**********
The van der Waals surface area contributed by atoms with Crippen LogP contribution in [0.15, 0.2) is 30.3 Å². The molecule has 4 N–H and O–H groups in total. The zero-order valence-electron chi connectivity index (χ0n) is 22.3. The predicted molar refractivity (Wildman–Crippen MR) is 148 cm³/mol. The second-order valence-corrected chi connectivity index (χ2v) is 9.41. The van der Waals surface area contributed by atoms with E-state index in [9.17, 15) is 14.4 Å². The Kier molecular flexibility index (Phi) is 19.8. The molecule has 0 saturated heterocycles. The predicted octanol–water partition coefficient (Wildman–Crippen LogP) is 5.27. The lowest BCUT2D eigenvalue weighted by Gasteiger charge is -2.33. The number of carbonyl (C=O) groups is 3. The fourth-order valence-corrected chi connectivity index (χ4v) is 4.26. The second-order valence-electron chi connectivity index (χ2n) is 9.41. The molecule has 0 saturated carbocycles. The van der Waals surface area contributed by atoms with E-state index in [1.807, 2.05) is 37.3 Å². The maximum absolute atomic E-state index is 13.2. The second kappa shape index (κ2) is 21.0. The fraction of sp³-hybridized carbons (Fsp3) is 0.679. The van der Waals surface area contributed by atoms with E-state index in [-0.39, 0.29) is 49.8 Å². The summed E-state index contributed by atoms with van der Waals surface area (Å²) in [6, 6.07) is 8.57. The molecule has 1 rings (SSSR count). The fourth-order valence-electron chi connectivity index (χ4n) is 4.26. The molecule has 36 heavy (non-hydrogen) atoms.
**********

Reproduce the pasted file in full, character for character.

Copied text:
The van der Waals surface area contributed by atoms with Crippen LogP contribution in [0.15, 0.2) is 30.3 Å². The molecule has 4 N–H and O–H groups in total. The zero-order valence-electron chi connectivity index (χ0n) is 22.3. The predicted molar refractivity (Wildman–Crippen MR) is 148 cm³/mol. The second-order valence-corrected chi connectivity index (χ2v) is 9.41. The van der Waals surface area contributed by atoms with E-state index in [9.17, 15) is 14.4 Å². The Kier molecular flexibility index (Phi) is 19.8. The molecule has 0 saturated heterocycles. The predicted octanol–water partition coefficient (Wildman–Crippen LogP) is 5.27. The lowest BCUT2D eigenvalue weighted by Gasteiger charge is -2.33. The number of carbonyl (C=O) groups is 3. The fourth-order valence-corrected chi connectivity index (χ4v) is 4.26. The second-order valence-electron chi connectivity index (χ2n) is 9.41. The molecule has 0 saturated carbocycles. The van der Waals surface area contributed by atoms with E-state index in [1.807, 2.05) is 37.3 Å². The maximum absolute atomic E-state index is 13.2. The second kappa shape index (κ2) is 21.0. The fraction of sp³-hybridized carbons (Fsp3) is 0.679. The van der Waals surface area contributed by atoms with E-state index in [-0.39, 0.29) is 49.8 Å². The summed E-state index contributed by atoms with van der Waals surface area (Å²) in [6, 6.07) is 8.57. The molecule has 1 rings (SSSR count). The fourth-order valence-electron chi connectivity index (χ4n) is 4.26. The molecule has 36 heavy (non-hydrogen) atoms.